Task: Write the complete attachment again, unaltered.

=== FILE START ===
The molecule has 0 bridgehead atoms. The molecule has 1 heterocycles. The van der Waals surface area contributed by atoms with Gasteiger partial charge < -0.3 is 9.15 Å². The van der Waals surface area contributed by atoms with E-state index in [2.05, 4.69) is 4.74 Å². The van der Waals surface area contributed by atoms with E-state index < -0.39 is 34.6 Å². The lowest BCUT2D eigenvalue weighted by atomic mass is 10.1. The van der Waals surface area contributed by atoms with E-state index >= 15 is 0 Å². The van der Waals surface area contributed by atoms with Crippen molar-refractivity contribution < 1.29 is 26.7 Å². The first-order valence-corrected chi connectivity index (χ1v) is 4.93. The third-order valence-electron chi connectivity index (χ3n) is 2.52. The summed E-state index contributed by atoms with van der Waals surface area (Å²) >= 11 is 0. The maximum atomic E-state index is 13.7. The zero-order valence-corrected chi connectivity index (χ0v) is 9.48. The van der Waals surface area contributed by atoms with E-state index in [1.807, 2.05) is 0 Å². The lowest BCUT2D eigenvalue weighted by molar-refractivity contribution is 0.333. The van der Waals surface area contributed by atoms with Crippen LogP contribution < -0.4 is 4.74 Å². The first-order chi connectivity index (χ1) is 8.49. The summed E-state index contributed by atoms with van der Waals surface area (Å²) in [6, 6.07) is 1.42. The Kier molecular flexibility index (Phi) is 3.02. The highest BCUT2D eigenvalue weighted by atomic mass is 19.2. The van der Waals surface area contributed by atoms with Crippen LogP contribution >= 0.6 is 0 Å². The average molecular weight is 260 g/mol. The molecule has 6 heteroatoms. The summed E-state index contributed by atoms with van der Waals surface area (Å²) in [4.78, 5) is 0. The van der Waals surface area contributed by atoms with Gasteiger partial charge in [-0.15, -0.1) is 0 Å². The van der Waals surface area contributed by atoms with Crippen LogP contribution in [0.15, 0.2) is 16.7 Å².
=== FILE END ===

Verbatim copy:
The molecule has 0 bridgehead atoms. The molecule has 1 heterocycles. The van der Waals surface area contributed by atoms with Gasteiger partial charge < -0.3 is 9.15 Å². The van der Waals surface area contributed by atoms with E-state index in [2.05, 4.69) is 4.74 Å². The van der Waals surface area contributed by atoms with E-state index < -0.39 is 34.6 Å². The lowest BCUT2D eigenvalue weighted by atomic mass is 10.1. The van der Waals surface area contributed by atoms with E-state index >= 15 is 0 Å². The van der Waals surface area contributed by atoms with Crippen molar-refractivity contribution < 1.29 is 26.7 Å². The first-order valence-corrected chi connectivity index (χ1v) is 4.93. The third-order valence-electron chi connectivity index (χ3n) is 2.52. The summed E-state index contributed by atoms with van der Waals surface area (Å²) >= 11 is 0. The maximum atomic E-state index is 13.7. The zero-order valence-corrected chi connectivity index (χ0v) is 9.48. The van der Waals surface area contributed by atoms with E-state index in [1.807, 2.05) is 0 Å². The lowest BCUT2D eigenvalue weighted by molar-refractivity contribution is 0.333. The van der Waals surface area contributed by atoms with Crippen LogP contribution < -0.4 is 4.74 Å². The first-order chi connectivity index (χ1) is 8.49. The summed E-state index contributed by atoms with van der Waals surface area (Å²) in [6, 6.07) is 1.42. The Kier molecular flexibility index (Phi) is 3.02. The highest BCUT2D eigenvalue weighted by atomic mass is 19.2. The van der Waals surface area contributed by atoms with Crippen LogP contribution >= 0.6 is 0 Å². The average molecular weight is 260 g/mol. The molecule has 6 heteroatoms. The summed E-state index contributed by atoms with van der Waals surface area (Å²) in [4.78, 5) is 0. The van der Waals surface area contributed by atoms with Gasteiger partial charge in [-0.15, -0.1) is 0 Å². The van der Waals surface area contributed by atoms with Crippen LogP contribution in [0.15, 0.2) is 16.7 Å².